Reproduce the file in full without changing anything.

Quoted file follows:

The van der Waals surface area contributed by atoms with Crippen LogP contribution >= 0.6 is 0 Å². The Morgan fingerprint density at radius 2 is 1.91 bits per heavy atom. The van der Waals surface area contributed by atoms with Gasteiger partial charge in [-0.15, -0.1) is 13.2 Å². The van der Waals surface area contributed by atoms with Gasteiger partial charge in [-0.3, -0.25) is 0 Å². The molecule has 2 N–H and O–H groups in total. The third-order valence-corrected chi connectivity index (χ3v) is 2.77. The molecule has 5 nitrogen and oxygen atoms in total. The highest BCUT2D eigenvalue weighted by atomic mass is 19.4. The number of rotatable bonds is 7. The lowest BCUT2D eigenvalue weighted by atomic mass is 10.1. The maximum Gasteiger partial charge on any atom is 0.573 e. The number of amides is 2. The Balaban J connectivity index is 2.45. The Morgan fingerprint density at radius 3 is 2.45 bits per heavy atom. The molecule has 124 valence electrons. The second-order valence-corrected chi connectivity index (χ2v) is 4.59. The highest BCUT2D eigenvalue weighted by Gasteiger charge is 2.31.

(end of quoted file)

The van der Waals surface area contributed by atoms with Crippen LogP contribution >= 0.6 is 0 Å². The Morgan fingerprint density at radius 2 is 1.91 bits per heavy atom. The van der Waals surface area contributed by atoms with Gasteiger partial charge in [-0.15, -0.1) is 13.2 Å². The van der Waals surface area contributed by atoms with Gasteiger partial charge in [-0.3, -0.25) is 0 Å². The molecule has 2 N–H and O–H groups in total. The third-order valence-corrected chi connectivity index (χ3v) is 2.77. The molecule has 5 nitrogen and oxygen atoms in total. The highest BCUT2D eigenvalue weighted by atomic mass is 19.4. The number of rotatable bonds is 7. The lowest BCUT2D eigenvalue weighted by atomic mass is 10.1. The maximum Gasteiger partial charge on any atom is 0.573 e. The number of amides is 2. The Balaban J connectivity index is 2.45. The Morgan fingerprint density at radius 3 is 2.45 bits per heavy atom. The molecule has 124 valence electrons. The second-order valence-corrected chi connectivity index (χ2v) is 4.59. The highest BCUT2D eigenvalue weighted by Gasteiger charge is 2.31.